The association of chronic cough with non-asthmatic EB has recently been described,17 and subsequent investigation has established an important role for EB in the aetiology of cough. Two prospective trials evaluating patients presenting to a specialist18 and primary care physician19 found EB to be the cause of chronic cough in 13% and 11% of cases, respectively.

Individuals with EB typically respond to treatment with inhaled steroids.1 Since most clinicians do not have access to sputum eosinophil determination or measurement of bronchial responsiveness to inhaled methacholine, it seems likely that many patients with steroid responsive cough due to EB are misdiagnosed as having CVA. Evaluation for sputum eosinophils would be an appropriate addition to the diagnostic protocols for chronic cough currently in use.3,5

The natural history of EB awaits definition. This is a question of considerable significance since the identification of EB as a precursor of asthma would appropriately raise the issue of early and long term anti-inflammatory treatment to avoid potential sequelae of chronic inflammation such as airway wall remodelling with resultant fixed airway obstruction, as has been described in a patient with non-asthmatic EB.20 A recent small prospective study with follow up to 24 months demonstrated a progressive decrement in forced expiratory volume in 1 second (FEV1) and forced expiratory mid flow (FEF25–75) in a subgroup of patients with EB, with one subject developing dyspnoea and wheezing within 1 year.21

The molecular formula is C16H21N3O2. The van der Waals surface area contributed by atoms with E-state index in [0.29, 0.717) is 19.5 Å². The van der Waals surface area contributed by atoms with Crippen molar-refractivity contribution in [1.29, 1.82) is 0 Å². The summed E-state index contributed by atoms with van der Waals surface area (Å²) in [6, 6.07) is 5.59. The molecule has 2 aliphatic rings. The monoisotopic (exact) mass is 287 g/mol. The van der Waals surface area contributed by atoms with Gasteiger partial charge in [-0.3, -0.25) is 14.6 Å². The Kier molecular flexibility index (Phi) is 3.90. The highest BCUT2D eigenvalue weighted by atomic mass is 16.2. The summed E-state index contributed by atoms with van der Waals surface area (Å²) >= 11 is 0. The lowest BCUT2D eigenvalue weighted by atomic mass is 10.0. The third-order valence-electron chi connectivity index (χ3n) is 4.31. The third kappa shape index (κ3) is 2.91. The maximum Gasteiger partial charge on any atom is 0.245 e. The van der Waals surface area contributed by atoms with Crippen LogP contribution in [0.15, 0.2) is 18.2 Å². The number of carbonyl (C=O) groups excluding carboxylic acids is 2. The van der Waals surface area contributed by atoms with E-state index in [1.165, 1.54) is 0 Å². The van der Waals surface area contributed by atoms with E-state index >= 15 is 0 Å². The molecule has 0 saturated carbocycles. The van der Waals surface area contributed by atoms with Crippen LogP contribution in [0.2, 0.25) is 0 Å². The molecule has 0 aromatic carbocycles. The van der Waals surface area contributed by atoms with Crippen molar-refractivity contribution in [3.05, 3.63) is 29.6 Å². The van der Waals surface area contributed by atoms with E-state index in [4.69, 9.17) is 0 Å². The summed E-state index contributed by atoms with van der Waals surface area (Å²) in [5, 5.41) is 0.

CONCLUSION

Airway eosinophilia and cough may be associated with asthma as well as with non-asthmatic EB. EB differs from asthma in that demonstrable bronchial hyperresponsiveness is absent. Although inhaled corticosteroids are beneficial in both conditions, a subgroup of patients with CVA will require more aggressive treatment with systemic steroids. Recent evidence supports the efficacy of LTRAs in the treatment of CVA, but the question of whether these agents alone are sufficient to prevent the complications of chronic asthmatic inflammation remains unanswered. Whether CVA and EB are distinct entities or conditions representing a pathophysiological spectrum awaits further elucidation.

REFERENCES

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Footnotes

  • * Although inhaled β agonists may cause improvement in cough within a week, often inhaled steroids are also required for complete elimination of cough (see text).

  • Whether LTRAs should be used instead of, rather than in addition to, inhaled corticosteroids for the chronic treatment of CVA is unknown at this time. Studies evaluating the effect of chronic LTRA treatment on bronchial inflammation and airway wall remodelling are required (see text).